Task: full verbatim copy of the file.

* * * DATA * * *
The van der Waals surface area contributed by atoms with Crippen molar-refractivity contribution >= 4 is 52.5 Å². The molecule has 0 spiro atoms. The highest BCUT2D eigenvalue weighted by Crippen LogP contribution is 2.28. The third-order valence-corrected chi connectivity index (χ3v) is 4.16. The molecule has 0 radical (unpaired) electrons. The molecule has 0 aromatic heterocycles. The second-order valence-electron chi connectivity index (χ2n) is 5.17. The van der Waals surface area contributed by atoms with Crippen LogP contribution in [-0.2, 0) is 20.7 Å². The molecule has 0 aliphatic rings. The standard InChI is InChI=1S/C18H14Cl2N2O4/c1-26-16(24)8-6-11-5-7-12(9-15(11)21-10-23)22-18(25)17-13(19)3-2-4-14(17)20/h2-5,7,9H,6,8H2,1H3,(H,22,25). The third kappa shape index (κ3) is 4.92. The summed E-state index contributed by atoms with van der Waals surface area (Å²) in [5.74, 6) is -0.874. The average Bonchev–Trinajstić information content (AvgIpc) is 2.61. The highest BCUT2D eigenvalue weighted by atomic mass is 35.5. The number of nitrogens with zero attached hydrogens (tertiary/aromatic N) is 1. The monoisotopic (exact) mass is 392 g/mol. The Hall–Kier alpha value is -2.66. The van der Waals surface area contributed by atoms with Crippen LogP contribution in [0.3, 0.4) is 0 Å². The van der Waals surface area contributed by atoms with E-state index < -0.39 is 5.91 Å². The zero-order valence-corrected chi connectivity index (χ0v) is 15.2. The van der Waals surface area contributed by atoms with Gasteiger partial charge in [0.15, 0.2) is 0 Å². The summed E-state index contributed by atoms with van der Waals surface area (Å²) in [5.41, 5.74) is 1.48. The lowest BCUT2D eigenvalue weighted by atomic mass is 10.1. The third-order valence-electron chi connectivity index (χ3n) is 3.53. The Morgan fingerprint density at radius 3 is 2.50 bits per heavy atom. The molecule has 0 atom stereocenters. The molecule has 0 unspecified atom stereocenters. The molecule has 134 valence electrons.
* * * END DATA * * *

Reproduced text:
The van der Waals surface area contributed by atoms with Crippen molar-refractivity contribution >= 4 is 52.5 Å². The molecule has 0 spiro atoms. The highest BCUT2D eigenvalue weighted by Crippen LogP contribution is 2.28. The third-order valence-corrected chi connectivity index (χ3v) is 4.16. The molecule has 0 radical (unpaired) electrons. The molecule has 0 aromatic heterocycles. The second-order valence-electron chi connectivity index (χ2n) is 5.17. The van der Waals surface area contributed by atoms with Crippen LogP contribution in [-0.2, 0) is 20.7 Å². The molecule has 0 aliphatic rings. The standard InChI is InChI=1S/C18H14Cl2N2O4/c1-26-16(24)8-6-11-5-7-12(9-15(11)21-10-23)22-18(25)17-13(19)3-2-4-14(17)20/h2-5,7,9H,6,8H2,1H3,(H,22,25). The third kappa shape index (κ3) is 4.92. The summed E-state index contributed by atoms with van der Waals surface area (Å²) in [5.74, 6) is -0.874. The average Bonchev–Trinajstić information content (AvgIpc) is 2.61. The highest BCUT2D eigenvalue weighted by atomic mass is 35.5. The number of nitrogens with zero attached hydrogens (tertiary/aromatic N) is 1. The monoisotopic (exact) mass is 392 g/mol. The Hall–Kier alpha value is -2.66. The van der Waals surface area contributed by atoms with Crippen LogP contribution in [0.3, 0.4) is 0 Å². The van der Waals surface area contributed by atoms with E-state index < -0.39 is 5.91 Å². The zero-order valence-corrected chi connectivity index (χ0v) is 15.2. The van der Waals surface area contributed by atoms with Gasteiger partial charge in [0.15, 0.2) is 0 Å². The summed E-state index contributed by atoms with van der Waals surface area (Å²) in [5.41, 5.74) is 1.48. The lowest BCUT2D eigenvalue weighted by atomic mass is 10.1. The third-order valence-electron chi connectivity index (χ3n) is 3.53. The Morgan fingerprint density at radius 3 is 2.50 bits per heavy atom. The molecule has 0 atom stereocenters. The molecule has 0 unspecified atom stereocenters. The molecule has 134 valence electrons.